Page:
This is the chart everyone’s writing about today:
Alarming, I guess.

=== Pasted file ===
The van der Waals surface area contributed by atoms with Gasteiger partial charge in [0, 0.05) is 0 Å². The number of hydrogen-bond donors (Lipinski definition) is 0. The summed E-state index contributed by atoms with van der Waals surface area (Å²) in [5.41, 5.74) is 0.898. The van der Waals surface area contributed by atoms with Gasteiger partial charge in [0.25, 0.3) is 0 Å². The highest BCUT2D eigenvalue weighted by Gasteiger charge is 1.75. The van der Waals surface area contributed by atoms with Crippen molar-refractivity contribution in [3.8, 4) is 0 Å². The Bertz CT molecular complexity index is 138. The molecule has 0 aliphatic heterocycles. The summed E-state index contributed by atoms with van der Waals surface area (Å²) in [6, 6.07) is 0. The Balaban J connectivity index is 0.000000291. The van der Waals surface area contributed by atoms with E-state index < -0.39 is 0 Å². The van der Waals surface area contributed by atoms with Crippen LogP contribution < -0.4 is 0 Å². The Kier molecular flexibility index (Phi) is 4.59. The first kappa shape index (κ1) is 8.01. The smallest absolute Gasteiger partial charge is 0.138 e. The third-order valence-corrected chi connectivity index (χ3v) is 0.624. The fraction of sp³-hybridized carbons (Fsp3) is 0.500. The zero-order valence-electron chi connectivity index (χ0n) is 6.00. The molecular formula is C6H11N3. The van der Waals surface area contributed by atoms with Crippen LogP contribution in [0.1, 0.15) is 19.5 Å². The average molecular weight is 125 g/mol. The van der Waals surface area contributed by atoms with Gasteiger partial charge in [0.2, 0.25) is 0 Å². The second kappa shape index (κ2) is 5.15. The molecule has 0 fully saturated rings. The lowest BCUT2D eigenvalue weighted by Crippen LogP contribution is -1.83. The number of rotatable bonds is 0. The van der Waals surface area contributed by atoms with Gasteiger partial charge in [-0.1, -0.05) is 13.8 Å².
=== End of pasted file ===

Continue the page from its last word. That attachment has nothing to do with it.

But it reminds me of one of these things I keep being embarrassed to write about given that it does a fair amount to expose my own ignorance. What’s the deal with there being all these different kinds of AAA-rated debt? After all, the idea of AAA debt is that it’s safe. Like, really and truly safe. But if something represents the maximum level of safeness, then it should all be equally safe. Safe is safe. Which means it should all have the same yield, since the differences in the yields represent differences in the risk level. Clearly, though, different AAA-rated assets don’t have the same yields. That’s why people wanted to invest in complicated AAA-rated mortgage backed securities. They paid a yield that was sufficient higher than the yield on other AAA-rated debt that it was profitable to take the time to create them. But if the yield is higher, then it’s not as safe as the other assets. So how can they all get the gold standard for safety? It seems like a pretty transparent dodge. You have regulatory or marketing reasons to want to have “safe” debt. But safe means low-yield. But higher-yield is more profitable. So you find the least-safe possible “safe” debt. But what’s safe about that?